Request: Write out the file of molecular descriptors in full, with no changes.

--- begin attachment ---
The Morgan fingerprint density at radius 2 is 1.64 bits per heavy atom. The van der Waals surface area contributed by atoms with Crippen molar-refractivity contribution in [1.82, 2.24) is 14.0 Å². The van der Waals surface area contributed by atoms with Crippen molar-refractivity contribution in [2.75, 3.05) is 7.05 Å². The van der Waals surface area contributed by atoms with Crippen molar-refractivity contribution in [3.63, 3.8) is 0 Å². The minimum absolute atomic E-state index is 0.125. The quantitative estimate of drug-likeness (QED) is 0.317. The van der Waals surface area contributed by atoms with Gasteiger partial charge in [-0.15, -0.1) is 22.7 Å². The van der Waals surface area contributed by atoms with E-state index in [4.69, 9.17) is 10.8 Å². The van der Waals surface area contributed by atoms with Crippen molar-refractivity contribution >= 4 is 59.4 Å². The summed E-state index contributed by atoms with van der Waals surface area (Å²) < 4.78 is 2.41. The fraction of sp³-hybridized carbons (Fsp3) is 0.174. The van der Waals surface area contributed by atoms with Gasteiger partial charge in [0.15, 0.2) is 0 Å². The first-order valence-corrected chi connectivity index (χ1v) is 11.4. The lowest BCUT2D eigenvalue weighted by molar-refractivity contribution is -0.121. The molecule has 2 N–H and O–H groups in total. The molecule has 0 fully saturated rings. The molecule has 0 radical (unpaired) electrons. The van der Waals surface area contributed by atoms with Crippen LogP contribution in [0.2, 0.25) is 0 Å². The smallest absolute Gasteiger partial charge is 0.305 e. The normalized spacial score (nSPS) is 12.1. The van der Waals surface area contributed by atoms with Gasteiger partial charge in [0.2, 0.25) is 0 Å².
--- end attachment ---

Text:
The Morgan fingerprint density at radius 2 is 1.64 bits per heavy atom. The van der Waals surface area contributed by atoms with Crippen molar-refractivity contribution in [1.82, 2.24) is 14.0 Å². The van der Waals surface area contributed by atoms with Crippen molar-refractivity contribution in [2.75, 3.05) is 7.05 Å². The van der Waals surface area contributed by atoms with Crippen molar-refractivity contribution in [3.63, 3.8) is 0 Å². The minimum absolute atomic E-state index is 0.125. The quantitative estimate of drug-likeness (QED) is 0.317. The van der Waals surface area contributed by atoms with Gasteiger partial charge in [-0.15, -0.1) is 22.7 Å². The van der Waals surface area contributed by atoms with E-state index in [4.69, 9.17) is 10.8 Å². The van der Waals surface area contributed by atoms with Crippen molar-refractivity contribution >= 4 is 59.4 Å². The summed E-state index contributed by atoms with van der Waals surface area (Å²) < 4.78 is 2.41. The fraction of sp³-hybridized carbons (Fsp3) is 0.174. The van der Waals surface area contributed by atoms with Gasteiger partial charge in [0.15, 0.2) is 0 Å². The first-order valence-corrected chi connectivity index (χ1v) is 11.4. The lowest BCUT2D eigenvalue weighted by molar-refractivity contribution is -0.121. The molecule has 2 N–H and O–H groups in total. The molecule has 0 fully saturated rings. The molecule has 0 radical (unpaired) electrons. The van der Waals surface area contributed by atoms with Crippen LogP contribution in [0.2, 0.25) is 0 Å². The smallest absolute Gasteiger partial charge is 0.305 e. The normalized spacial score (nSPS) is 12.1. The van der Waals surface area contributed by atoms with Gasteiger partial charge in [0.2, 0.25) is 0 Å².